Liz Truss will today announce a £150 billion package to freeze energy bills for up to two years as she ends the ban on fracking and gives the go-ahead for oil and gas drilling in the North Sea.
The prime minister will pledge action to prevent annual household energy costs rising from the present level of £1,971 to £3,549 from October 1 and as much as £5,000 in January. The package, which will be reviewed early next year but could last until the next election in 2024, will cap the cost of gas used to produce electricity and heat Britain’s homes and businesses and will be funded by increased borrowing.
Household bills will be limited to £2,500, with consumers also receiving a £400 rebate announced in May by Rishi Sunak, the former chancellor.
Truss will promise to take action to increase supplies of domestic oil and gas by reversing a ban on fracking put in place by Boris Johnson and offering incentives to local communities to approve applications.
Oil firms will be encouraged to exploit existing reserves in the North Sea, with as many as 130 oil and exploration licences likely to be awarded. Neither move is likely to yield quick results, though, as it can take upwards of a decade for new wells to become operational and each fracking site will be subject to lengthy planning inquiries. The prime minister said last night: “Putin’s war in Ukraine and weaponisation of gas supply in Europe is causing global prices to rise — and this has only made clearer that we must boost our long-term energy security and supply.
“We will take action immediately to help people and businesses with bills but also take decisive action to tackle the root cause of these problems, so that we are not in this position again. We will set out our plans to deliver on that promise and build a prosperous Britain for everyone.”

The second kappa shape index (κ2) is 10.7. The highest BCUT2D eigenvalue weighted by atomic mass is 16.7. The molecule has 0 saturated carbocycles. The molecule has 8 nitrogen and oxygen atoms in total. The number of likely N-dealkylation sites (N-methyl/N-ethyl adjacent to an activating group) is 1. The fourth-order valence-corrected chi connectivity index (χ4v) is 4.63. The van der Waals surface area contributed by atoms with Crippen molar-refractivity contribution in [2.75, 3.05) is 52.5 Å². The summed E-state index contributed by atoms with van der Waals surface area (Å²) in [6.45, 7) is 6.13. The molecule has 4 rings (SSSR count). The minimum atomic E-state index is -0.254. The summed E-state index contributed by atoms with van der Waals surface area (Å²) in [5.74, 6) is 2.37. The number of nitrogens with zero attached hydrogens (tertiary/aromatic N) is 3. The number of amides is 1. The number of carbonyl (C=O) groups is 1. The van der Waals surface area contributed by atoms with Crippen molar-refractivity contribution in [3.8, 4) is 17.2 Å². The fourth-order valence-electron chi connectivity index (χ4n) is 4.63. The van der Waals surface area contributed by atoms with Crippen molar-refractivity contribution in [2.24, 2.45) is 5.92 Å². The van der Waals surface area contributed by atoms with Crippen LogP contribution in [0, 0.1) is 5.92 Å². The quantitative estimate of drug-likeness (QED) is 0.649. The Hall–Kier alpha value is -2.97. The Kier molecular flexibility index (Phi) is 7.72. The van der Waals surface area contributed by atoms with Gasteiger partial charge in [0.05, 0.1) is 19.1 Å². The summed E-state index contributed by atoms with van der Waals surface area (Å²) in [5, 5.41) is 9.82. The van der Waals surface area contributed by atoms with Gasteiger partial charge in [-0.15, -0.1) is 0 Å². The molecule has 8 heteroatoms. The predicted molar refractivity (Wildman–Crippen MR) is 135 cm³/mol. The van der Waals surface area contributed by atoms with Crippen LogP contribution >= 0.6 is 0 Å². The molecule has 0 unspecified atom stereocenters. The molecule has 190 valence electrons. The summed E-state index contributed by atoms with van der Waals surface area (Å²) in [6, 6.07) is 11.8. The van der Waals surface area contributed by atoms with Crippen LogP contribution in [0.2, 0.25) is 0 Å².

The government will reach legally binding agreements with energy providers to cap the wholesale price of gas for households and businesses. A government source said that the £150 billion earmarked for the scheme was a “gross” figure and likely to be lower, although they acknowledged that the costings were deeply uncertain.
Truss will argue that as well as helping consumers, the price cap will help to control inflation and reduce pressure in the medium term on the Bank of England to raise interest rates. Economists had feared that the energy price rises due in October and January could have pushed inflation up to 20 per cent.
The Bank of England said yesterday that it would still have to increase interest rates from their present level of 1.75 per cent to bring down inflation to the government’s target of 2 per cent. Inflation is at 10.1 per cent.
The pound yesterday fell to its lowest level against the dollar since 1985 amid concerns about Truss’s package of energy support and a surge in the value of the US currency, but regained ground later in the day.
The prime minister’s decision to fund the energy freeze from general taxation rather than a windfall tax on oil and gas producers represents a significant dividing line with Labour. Sir Keir Starmer, the Labour leader, yesterday accused Truss of protecting the “vast” profits of energy companies at the expense of working people. Truss said that such a tax would deter investment.
The moratorium on fracking has been in place since 2019 and represents a Conservative manifesto commitment. The drilling process involves pumping liquids at high pressure into shale rock to break it up and can lead to earth tremors. Under Truss’s plans, communities that live near fracking sites are likely to be compensated with discounts on their energy bills.
She has also said that she will be “led by the science”. In April Kwasi Kwarteng, who opposed fracking as business secretary, commissioned a review into whether extraction technology had improved in a way that would reduce the risk of tremors. The review was handed to the government by the British Geological Survey in July but has yet to be published by ministers.
As many as 130 oil and exploration licences could be granted in the North Sea, according to industry insiders. Ministers have also been in talks with energy companies to boost extraction from existing wells.